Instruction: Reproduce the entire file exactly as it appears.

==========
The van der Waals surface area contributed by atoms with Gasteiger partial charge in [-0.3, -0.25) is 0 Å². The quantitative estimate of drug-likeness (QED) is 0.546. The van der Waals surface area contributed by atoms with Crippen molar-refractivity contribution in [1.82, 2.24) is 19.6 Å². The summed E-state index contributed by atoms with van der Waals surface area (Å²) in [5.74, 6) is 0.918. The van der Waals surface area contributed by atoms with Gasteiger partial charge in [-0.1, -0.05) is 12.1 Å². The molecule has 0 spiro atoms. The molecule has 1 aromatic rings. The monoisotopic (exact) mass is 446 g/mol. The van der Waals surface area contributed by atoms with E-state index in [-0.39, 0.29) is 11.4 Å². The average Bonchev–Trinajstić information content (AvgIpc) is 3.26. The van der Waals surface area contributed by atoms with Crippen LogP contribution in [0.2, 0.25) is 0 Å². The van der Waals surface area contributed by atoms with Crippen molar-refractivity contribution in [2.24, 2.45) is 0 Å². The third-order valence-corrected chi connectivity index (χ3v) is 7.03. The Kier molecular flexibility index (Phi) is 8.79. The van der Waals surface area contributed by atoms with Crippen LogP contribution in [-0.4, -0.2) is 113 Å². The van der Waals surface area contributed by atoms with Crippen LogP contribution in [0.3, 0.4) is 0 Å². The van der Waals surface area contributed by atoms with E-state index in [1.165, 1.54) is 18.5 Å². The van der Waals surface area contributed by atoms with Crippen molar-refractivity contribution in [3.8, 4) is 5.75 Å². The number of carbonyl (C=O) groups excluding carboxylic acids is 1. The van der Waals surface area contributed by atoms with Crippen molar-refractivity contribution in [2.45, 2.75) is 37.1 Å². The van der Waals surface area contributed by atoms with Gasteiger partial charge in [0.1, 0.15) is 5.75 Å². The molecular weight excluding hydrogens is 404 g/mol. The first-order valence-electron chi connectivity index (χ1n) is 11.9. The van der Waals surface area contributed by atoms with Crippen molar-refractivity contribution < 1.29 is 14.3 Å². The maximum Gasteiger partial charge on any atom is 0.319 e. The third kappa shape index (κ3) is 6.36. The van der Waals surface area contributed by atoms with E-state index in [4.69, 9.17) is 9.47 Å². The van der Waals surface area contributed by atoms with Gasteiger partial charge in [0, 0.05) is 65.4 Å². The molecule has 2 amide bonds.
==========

The van der Waals surface area contributed by atoms with Gasteiger partial charge in [-0.3, -0.25) is 0 Å². The quantitative estimate of drug-likeness (QED) is 0.546. The van der Waals surface area contributed by atoms with Crippen molar-refractivity contribution in [1.82, 2.24) is 19.6 Å². The summed E-state index contributed by atoms with van der Waals surface area (Å²) in [5.74, 6) is 0.918. The van der Waals surface area contributed by atoms with Gasteiger partial charge in [-0.1, -0.05) is 12.1 Å². The molecule has 0 spiro atoms. The molecule has 1 aromatic rings. The monoisotopic (exact) mass is 446 g/mol. The van der Waals surface area contributed by atoms with E-state index in [-0.39, 0.29) is 11.4 Å². The average Bonchev–Trinajstić information content (AvgIpc) is 3.26. The van der Waals surface area contributed by atoms with Crippen LogP contribution in [0.2, 0.25) is 0 Å². The van der Waals surface area contributed by atoms with Crippen molar-refractivity contribution in [2.24, 2.45) is 0 Å². The third-order valence-corrected chi connectivity index (χ3v) is 7.03. The Kier molecular flexibility index (Phi) is 8.79. The van der Waals surface area contributed by atoms with Crippen LogP contribution in [-0.4, -0.2) is 113 Å². The van der Waals surface area contributed by atoms with Crippen LogP contribution in [0.3, 0.4) is 0 Å². The van der Waals surface area contributed by atoms with E-state index in [1.165, 1.54) is 18.5 Å². The van der Waals surface area contributed by atoms with Crippen molar-refractivity contribution in [3.8, 4) is 5.75 Å². The number of carbonyl (C=O) groups excluding carboxylic acids is 1. The van der Waals surface area contributed by atoms with Crippen molar-refractivity contribution in [2.45, 2.75) is 37.1 Å². The van der Waals surface area contributed by atoms with Gasteiger partial charge in [0.1, 0.15) is 5.75 Å². The molecular weight excluding hydrogens is 404 g/mol. The first-order valence-electron chi connectivity index (χ1n) is 11.9. The van der Waals surface area contributed by atoms with Crippen molar-refractivity contribution < 1.29 is 14.3 Å². The maximum Gasteiger partial charge on any atom is 0.319 e. The third kappa shape index (κ3) is 6.36. The van der Waals surface area contributed by atoms with E-state index in [4.69, 9.17) is 9.47 Å². The van der Waals surface area contributed by atoms with Gasteiger partial charge in [0, 0.05) is 65.4 Å². The molecule has 2 amide bonds.